Attorney General Jeff Sessions released a memo on Thursday articulating the department’s intent to prosecute marijuana businesses under the Controlled Substances Act, going against prior communication from the federal government during the Obama administration that suggested marijuana prosecution was not a priority.
Gov.-elect Phil Murphy has said he plans to pass a marijuana legalization legislation within the first 100 days of his administration.
Previously, states that had passed state laws legalizing marijuana were given assurances by the federal government through communications such as the “Cole Memo,” that said prosecuting marijuana businesses was not a priority for the department. Sessions’ announcement specifically rescinds the Cole Memo, and any other prior communication about marijuana.
“Given the Department’s well-established general principles, previous nationwide guidance specific to marijuana enforcement is unnecessary and is rescinded, effective immediately,” said Sessions in the memo.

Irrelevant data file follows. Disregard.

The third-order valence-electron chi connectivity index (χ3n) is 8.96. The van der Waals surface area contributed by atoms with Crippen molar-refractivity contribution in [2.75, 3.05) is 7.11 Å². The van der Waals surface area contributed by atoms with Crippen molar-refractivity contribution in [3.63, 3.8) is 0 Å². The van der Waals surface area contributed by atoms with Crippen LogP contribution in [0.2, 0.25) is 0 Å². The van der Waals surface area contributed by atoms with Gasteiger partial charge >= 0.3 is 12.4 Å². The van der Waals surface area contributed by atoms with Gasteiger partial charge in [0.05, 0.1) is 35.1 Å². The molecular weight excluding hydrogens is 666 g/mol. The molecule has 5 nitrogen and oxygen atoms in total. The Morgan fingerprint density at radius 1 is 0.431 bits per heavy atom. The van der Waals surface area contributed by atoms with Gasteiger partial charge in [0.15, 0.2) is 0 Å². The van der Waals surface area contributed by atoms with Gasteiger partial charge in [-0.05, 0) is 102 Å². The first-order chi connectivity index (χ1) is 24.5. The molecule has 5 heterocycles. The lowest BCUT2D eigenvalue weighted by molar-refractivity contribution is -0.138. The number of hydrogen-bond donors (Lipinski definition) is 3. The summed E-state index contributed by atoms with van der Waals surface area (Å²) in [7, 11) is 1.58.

Cannabis business experts in the state of New Jersey said Sessions’ statement may be more policy posturing that greenlighting prosecutions.
“There is no funding for pursuing. They can look at it, but they can’t prosecute it,” said Joshua Horn, partner for Fox Rothschild which has offices in Morristown, Princeton and Atlantic City.
The department of justice is funded by congress, which budgets what the department can prosecute with the provided resources, said Horn. The Rohrabacher-Farr amendment, passed in 2014, specifies that the department of justice cannot spend its budget to interfere with medical cannabis laws.
“Sessions is making this policy statement that is against the will of the people,” said Horn.
Recreational cannabis businesses are still threatened by prosecution, but Horn said that has always been the case.
“I think the thing people miss is that [the Cole Memo] only ever applied to medical marijuana. Anyone in the recreational space has always been fully exposed.” said Horn. “Candidly, I don’t see any change.”
Other experts say Sessions’ memo goes against the popular sentiment in the country.
“Sessions retreat to a time long-past is the polar opposite of leadership,” said Charles Gormally and John Fanburg in a prepared statement, co-chairs for the Cannabis Law Practice Group at Brach Eichler, based in Roseland.
Even with the policy posturing, Gormally and Fanburg agree that Sessions’ memo won’t force New Jersey to change course to legalization.
“If it’s an initiative [Murphy] wants to pursue, this won’t change that,” said Fanburg.